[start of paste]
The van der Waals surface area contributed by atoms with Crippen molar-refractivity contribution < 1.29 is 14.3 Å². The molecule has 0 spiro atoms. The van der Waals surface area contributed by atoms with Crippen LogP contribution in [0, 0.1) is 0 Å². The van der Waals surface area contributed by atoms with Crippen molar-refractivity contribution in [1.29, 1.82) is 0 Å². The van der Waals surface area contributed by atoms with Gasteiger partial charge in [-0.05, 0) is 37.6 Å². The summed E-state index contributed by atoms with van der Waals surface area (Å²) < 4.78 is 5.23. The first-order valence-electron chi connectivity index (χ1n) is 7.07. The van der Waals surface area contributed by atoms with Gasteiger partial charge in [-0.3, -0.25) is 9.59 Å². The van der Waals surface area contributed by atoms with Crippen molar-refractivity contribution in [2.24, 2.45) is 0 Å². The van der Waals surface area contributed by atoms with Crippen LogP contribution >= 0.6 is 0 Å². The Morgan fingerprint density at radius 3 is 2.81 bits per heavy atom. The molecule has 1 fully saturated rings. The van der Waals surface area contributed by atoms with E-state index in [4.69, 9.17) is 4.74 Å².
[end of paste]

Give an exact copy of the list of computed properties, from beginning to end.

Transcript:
The van der Waals surface area contributed by atoms with Crippen molar-refractivity contribution < 1.29 is 14.3 Å². The molecule has 0 spiro atoms. The van der Waals surface area contributed by atoms with Crippen LogP contribution in [0, 0.1) is 0 Å². The van der Waals surface area contributed by atoms with Crippen molar-refractivity contribution in [1.29, 1.82) is 0 Å². The van der Waals surface area contributed by atoms with Gasteiger partial charge in [-0.05, 0) is 37.6 Å². The summed E-state index contributed by atoms with van der Waals surface area (Å²) < 4.78 is 5.23. The first-order valence-electron chi connectivity index (χ1n) is 7.07. The van der Waals surface area contributed by atoms with Gasteiger partial charge in [-0.3, -0.25) is 9.59 Å². The van der Waals surface area contributed by atoms with Crippen molar-refractivity contribution in [2.24, 2.45) is 0 Å². The van der Waals surface area contributed by atoms with Crippen LogP contribution >= 0.6 is 0 Å². The Morgan fingerprint density at radius 3 is 2.81 bits per heavy atom. The molecule has 1 fully saturated rings. The van der Waals surface area contributed by atoms with E-state index in [4.69, 9.17) is 4.74 Å².